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        Another growth area is the long neglected blast protection. Blast mitigation features such as belly plates, blast protecting seats and paddings, are introduced as part of combat vehicle reset and modifications, enhancing ballistic protected vehicles with blast-proof designs protecting the occupants from excessive accelerations caused from IEDs and mines. Blast protection is not limited to the vehicle, but also extend to the warfighter’s own gear – helmet, boots and combat suite.

        Effectiveness in military means deployed forces are well prepared, equipped, informed and connected – the key for all these is excellent leaders and superior command and control. Advanced, broadband networking, intelligence gathering, particularly at the tactical level, where timely dissemination of data is critical, is essential for success.

        While the regular and reserve forces are to be reduced, the investment in Special Operations is expected to grow, as these forces are viewed as more effective and efficient in dealing with ‘low profile’ with international challenges. Since they usually operate covertly, their failures remain secretive while politicians quickly attribute to their successes. For industry, Special Forces contracts will also become important again, after years where mainly small niche players addressed these smaller, low-volume programs.

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        Two Ground Combat Vehicles (GCV) models, developed by BAE Systems / Northrop and GDLS / Lockheed Martin teams will be evaluated for the future Army procurement of vehicles replacing M-113s and Bradley IFVs. Photo: BAE

        Contrary to the Army planner’s foresight in the 2000s, this decade is not about grand programs, but on reconstruction, reconstitution and incremental building of forces. Those military units that survive the cuts will have to do more with less. For the defense industry, it means that there will be fewer platforms to build but more parts and kits resets, modifications and modernization to deliver.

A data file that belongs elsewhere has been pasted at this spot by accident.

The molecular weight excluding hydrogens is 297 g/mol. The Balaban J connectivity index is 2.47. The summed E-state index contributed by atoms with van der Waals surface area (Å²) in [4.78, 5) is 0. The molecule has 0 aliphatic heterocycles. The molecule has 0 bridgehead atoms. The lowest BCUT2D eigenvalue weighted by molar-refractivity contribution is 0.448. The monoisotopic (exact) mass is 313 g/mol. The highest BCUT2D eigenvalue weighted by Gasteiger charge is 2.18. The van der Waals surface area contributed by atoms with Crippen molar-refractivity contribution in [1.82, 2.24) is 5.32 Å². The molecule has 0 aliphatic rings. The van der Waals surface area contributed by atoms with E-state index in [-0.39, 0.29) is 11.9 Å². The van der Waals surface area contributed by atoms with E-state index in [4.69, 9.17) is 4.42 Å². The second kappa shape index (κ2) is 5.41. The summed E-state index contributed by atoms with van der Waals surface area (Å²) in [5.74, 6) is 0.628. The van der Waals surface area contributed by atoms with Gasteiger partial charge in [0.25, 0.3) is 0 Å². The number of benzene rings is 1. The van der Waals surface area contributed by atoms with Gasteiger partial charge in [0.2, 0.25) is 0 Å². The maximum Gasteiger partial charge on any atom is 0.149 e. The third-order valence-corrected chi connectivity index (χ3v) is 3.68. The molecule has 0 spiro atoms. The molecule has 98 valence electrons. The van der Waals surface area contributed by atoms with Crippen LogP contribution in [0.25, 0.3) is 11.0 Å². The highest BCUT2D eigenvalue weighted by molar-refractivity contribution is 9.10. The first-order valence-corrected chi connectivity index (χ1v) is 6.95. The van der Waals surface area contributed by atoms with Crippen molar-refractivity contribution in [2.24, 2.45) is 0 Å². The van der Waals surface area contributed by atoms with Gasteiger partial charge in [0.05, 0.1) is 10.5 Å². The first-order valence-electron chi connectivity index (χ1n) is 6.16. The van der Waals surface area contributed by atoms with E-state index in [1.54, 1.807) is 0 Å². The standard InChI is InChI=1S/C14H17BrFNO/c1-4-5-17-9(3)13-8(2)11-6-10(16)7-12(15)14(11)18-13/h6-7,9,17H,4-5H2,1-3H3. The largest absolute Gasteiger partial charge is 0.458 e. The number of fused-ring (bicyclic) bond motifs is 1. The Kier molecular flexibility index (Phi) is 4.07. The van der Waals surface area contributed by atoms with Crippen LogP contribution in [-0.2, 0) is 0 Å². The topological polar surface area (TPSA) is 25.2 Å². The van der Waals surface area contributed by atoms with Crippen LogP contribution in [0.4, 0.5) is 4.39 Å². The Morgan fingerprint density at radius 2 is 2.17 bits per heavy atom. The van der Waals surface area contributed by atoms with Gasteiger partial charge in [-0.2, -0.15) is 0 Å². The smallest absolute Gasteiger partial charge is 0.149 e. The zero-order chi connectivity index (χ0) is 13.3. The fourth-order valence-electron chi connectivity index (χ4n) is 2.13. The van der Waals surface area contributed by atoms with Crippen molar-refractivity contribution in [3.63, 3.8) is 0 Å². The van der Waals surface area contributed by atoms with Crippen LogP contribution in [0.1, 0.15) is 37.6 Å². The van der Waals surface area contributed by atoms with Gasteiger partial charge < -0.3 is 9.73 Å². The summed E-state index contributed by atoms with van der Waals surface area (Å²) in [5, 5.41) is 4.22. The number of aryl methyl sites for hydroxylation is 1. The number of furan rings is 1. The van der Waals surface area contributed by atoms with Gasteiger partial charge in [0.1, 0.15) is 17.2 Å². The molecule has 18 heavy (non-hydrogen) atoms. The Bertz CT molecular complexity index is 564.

Doing more with less also means more effective processes. Hence, saving energy costs, in fuels, batteries, and harnessing renewable energy in affordable costs would become more popular. It also means fewer soldiers mastering more skills, for which training, simulation and expert assistance will be critical. Among these modernization programs are the replacement of M-113 armored carriers. At present, the leading candidate is the Bradley platform, made by BAE Systems. Currently, the Heavy Brigades in the US Army are equipped with the Bradley infantry carrier and scout vehicle.


        BAE is offering to replace the M-113 support vehicles such as medical evacuation, medical treatment, mortar carrier and command post vehicles with Bradley chassis versions. In addition, the company is supporting the reset of existing vehicles – earlier in October the company was awarded $97 million contract to reset 146 Bradley Fighting Vehicles as part of the vehicle’s life cycle support program.

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        The Ground Combat Vehicle (GCV) is one of two Army new starts, along with the Joint Tactical Light Vehicle, procured under a joint program with the Marine Corps. BAE Systems and General Dynamics Land Systems (GDLS) are competing on the GCV, while Lockheed martin, Oshkosh Defense and AM General race for the JLTV. For some, losing a program could spell doom. While Oshkosh (which recently celebrated the delivery of the 100,000th military vehicle) maintains its military trucks production lines and BAE Systems has high hopes for the continuation of Bradley platforms, For GDLS and AM General, the GCV represent the single large-scale prospect for the future.

         

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        The M-1A2 Abrams tank, Various Bradley variants, GCV, M88 Hercules and M-109 Paladin SP Howitzers will form the future Heavy Brigade. Photo: BAE Systems